Silhouette Intimate Moments, $4.25, ISBN 0-373-07956-7
Romantic Suspense, 1999
Hero in the Nick of Time is part of the Childfinders, Inc series, but I didn’t read the author booklist too closely to see if this book is the start of the series or a book in the middle. Cade Townsend is feeling bitterly melancholic on the third anniversary of his son Darin’s kidnapping. In the three years he has done all in his power to look for him, in vain, and now he has set up a PI agency that specializes in helping parents find their missing children. I’m touched, truly. This man is wonderful, so please don’t let anyone turn him into a stereotype by chapter five please. Thankfully that never happened.
In comes McKayla Dellaventura (don’t laugh) who needs the Childfinders, Inc to help her find her missing niece. Only thing is, since she is a dentist but has a college minor in law enforcement, she insists she’s well-equipped to play PI alongside Cade. At this point McKayla is funky, spunky, and wonderfully feisty. I pray that please, don’t turn her into a man-hater and goodie-woodie stereotype – please!
To my delight, McKayla actually is an asset to Cade as they wiggle their way through suspects and stuff. Honey, these two people sizzle. Cade is intelligent, good at what he does, and is a kind and wonderful man. Oh, he’s good in bed too. McKayla? She’s a wonderful match for Cade. As they stumble onto a black market syndicate dealing with child trade, she shows guts and brains as she gathers information from unwitting suspects while playing more than PI duty with darling Cade. These two are fun, wonderful, and superb together. For me, to find that in a category romance, that’s a special occasion!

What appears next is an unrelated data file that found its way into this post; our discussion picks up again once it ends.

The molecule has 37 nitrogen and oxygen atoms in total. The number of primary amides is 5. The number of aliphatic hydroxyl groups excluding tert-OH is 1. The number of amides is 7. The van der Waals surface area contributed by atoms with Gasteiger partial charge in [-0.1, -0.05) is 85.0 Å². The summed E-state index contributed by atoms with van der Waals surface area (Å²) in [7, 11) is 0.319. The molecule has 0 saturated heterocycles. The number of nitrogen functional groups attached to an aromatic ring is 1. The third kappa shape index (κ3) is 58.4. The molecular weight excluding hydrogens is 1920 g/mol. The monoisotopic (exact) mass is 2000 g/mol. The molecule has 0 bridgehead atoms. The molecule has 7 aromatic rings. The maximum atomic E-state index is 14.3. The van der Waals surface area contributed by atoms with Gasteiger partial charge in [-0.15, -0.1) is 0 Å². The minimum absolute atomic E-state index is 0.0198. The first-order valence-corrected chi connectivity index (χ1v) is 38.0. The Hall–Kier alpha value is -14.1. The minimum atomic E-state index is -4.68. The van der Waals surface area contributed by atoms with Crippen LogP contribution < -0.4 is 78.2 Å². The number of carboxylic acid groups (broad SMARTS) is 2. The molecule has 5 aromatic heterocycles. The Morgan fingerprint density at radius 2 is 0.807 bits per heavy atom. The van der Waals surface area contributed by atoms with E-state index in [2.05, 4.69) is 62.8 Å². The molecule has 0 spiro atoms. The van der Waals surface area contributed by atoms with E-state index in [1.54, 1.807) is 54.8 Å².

One big quibble though. McKayla is a virgin. Virgins in contemporary romances are fine by me, provided they don’t act weird about it. Like it or not, people are putting the battery rabbit to shame nowadays in the bedroom, within and without wedlock. It is hard for me to go “Huh?” when MacKayla dismisses her virginity with a simple “No man made me feel this way before!” Yes, indeed. I can only think of a few reasons why this is so:
- She has a pituitary malfunction, resulting in defective secretion of sex hormones and hence she didn’t reach puberty until she’s 24,
- She was a shy, reclusive, dysfunctional female Norman Bates controlled by a religious zealot mother who has never let her see a man, much less interact with one, until now, or
- It’s just a token thing, a “hero awakens heroine’s womanly pleasures” thing.
Since MacKayla shows no sign of being a virgin on the grounds of religious or personal beliefs, and her sexual urges seem fine, I suspect it’s (3). And that I find extremely distracting, because, believe it or not, I burst out laughing. Especially when the author has MacKayla so defensive about her virgin status after her, uhm, deflowering. Definitely (3).
Oh well, nothing is perfect, I guess.